Island Fantasy
[from March 2000 issue]

By all accounts, the formula should work: a Caribbean menu. If not exactly a major DC restaurant trend, island cooking has made many Washingtonian converts, and if you look carefully in ethnic neighborhoods, you'll find Cuban, Jamaican, and Trinidadian restaurants (there was once even a Puerto Rican place in Maryland), plus some restaurants that advertise a pan-Caribbean menu. And it's a sure bet that our passion for the succulent, flavor-drenched dishes of the Caribbean--curries, soups, and stews, plus much more--will escalate. As one local simply puts it, "Caribbean sells."

If that is so, what's going on with Caribbean Dream, the replacement for the Adams Morgan old-timer, Straits of Malaya? Caribbean cooking may tap into our deepest longings for folksy, full flavors, but it looks like this is one restaurant that is off to a slow start--barely anyone lunched there recently--and the fault may lie with the cooking.

Well, actually, with the flavors, which don't exactly mirror their island roots. Quite possibly it's because the kitchen staff--at least recently presumably from Africa--just doesn't understand Caribbean seasonings and cooking methods. As my knowledgeable lunch companion pointed out, the food tastes good, it just doesn't taste Caribbean.

So, what is Caribbean cooking? In the simplest terms, it's an amalgam of French, Dutch, Spanish, Indian and African influences interpreted differently on each island. Since that is the case, it's a bit tricky for a kitchen to label a dish Jamaican when it may actually resemble something from Florida, or say, New York.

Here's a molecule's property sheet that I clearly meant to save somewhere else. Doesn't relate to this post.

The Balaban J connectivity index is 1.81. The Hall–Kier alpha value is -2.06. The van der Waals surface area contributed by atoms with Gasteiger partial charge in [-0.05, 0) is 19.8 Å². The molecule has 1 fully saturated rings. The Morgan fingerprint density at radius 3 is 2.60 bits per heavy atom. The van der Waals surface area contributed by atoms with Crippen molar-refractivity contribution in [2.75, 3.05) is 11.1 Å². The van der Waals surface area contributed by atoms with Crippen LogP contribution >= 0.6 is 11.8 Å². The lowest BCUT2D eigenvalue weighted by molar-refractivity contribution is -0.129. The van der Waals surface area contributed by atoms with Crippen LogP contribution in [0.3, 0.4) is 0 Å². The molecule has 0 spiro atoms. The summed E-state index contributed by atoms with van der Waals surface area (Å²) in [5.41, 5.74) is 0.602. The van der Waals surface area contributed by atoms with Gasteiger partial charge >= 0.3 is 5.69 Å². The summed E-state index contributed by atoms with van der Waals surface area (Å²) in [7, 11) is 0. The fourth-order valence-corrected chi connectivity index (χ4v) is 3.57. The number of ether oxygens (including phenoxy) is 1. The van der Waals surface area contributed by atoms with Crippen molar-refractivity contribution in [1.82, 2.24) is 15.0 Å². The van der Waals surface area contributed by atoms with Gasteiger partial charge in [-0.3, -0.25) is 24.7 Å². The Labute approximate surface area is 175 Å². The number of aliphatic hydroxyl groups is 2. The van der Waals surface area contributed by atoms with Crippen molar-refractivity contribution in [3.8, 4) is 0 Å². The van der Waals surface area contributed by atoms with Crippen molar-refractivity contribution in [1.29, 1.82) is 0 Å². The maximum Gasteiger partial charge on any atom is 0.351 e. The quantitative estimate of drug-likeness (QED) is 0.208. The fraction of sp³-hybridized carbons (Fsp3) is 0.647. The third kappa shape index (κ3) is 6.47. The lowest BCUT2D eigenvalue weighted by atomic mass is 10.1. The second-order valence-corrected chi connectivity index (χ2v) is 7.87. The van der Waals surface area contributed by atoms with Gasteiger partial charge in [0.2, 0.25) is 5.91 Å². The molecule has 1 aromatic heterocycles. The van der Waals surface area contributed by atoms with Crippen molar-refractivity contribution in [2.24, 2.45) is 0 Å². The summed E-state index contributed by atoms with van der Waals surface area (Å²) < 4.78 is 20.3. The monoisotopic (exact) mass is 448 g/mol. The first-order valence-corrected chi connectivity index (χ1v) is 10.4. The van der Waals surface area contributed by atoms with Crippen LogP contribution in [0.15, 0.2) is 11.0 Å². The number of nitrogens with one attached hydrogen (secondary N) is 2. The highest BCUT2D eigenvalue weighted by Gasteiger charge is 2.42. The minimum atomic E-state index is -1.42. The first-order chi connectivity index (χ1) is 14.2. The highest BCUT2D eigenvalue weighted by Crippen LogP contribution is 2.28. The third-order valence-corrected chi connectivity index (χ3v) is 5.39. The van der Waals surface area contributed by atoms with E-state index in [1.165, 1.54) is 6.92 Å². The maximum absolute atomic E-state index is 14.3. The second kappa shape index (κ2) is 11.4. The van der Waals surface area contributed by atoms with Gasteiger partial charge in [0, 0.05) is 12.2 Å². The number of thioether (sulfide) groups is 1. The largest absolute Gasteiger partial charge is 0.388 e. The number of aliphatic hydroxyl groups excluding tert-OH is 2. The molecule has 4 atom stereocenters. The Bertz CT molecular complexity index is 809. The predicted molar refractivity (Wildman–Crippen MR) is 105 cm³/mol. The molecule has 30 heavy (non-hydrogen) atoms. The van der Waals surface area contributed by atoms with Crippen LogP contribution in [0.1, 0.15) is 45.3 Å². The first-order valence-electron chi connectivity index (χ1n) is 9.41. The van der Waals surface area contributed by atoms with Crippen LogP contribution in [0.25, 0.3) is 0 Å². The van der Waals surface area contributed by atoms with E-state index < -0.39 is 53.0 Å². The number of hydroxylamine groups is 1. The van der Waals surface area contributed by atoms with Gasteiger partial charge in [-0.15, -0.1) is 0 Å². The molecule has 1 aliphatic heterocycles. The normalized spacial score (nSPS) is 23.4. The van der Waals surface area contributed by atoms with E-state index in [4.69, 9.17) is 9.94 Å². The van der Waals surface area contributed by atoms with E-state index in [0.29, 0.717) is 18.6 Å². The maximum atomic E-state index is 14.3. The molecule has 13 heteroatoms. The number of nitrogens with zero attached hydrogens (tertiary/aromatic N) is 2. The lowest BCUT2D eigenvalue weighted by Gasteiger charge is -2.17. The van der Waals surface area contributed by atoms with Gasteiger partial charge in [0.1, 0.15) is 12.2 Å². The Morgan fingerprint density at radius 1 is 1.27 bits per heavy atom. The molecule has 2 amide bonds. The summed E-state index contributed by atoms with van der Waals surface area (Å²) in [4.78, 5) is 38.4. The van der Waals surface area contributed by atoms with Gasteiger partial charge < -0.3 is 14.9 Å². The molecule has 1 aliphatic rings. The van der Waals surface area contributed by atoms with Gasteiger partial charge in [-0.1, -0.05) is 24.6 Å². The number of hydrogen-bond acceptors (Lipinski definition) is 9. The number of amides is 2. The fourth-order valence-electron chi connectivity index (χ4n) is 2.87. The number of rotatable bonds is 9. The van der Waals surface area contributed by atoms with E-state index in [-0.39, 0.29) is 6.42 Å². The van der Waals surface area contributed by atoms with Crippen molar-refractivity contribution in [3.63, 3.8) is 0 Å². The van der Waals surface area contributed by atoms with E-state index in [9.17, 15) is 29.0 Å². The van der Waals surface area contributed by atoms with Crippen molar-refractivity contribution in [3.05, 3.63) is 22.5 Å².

We started with the Caribbean combo, a sampling of typical appetizers, including codfish fritters (good), Jerk buffalo wings (the accompanying sauce tasted like a bottled hickory blend), fried plantains, and some battered and fried vegetables. Plus, we ordered coco bread, a particular island favorite that should be sweet and dense. Theirs was fine, by the way.

We moved on to the Trinidadian corn soup, which looked like a version of the local takes on Mexico's tortilla soup with a thin broth, a chunk of corn cob, and sliced vegetables. Apparently, the real thing calls for blending the corn kernels into the stock resulting in a thick and creamy soup.

Alas, the goat curry was not ready, nor does the kitchen offer any roti (dough wrapped around a curried filling), a standard dish on many island tables, so we settled on the pan-fried chicken fricassee, a Jamaican dish that had little flavor; the Jamaican escovetched red snapper, calling for a chunk of pan-fried fish served with an abundance of onions, sliced green peppers, and tomato sauce. OK, said my companion, who certainly did not rave. And finally, the oxtail stew, seasoned with herbs and spices and garnished with lima beans (can't say these were actually there). Each dish came with a scoop of rice and beans, which had flavor but no island character.

Even the desserts seem to have little island relevance: three different flavors of cheesecake, carrot cake, and a pineapple upside-down cake. Perhaps your best finishing bet is to order mango or guava juice and bid the staff good day.

If you want courteous service and food attractively presented, then Caribbean Dream fits the bill. But for real Caribbean flavors, you'd better look elsewhere, or hope management hires an islander to do the cooking.

Caribbean Dream, 1836 18th St.; tel., 797-4930.Hours: Daily, 11am 'till late. Entrées $8.95 to $13.95. Major credit cards accepted

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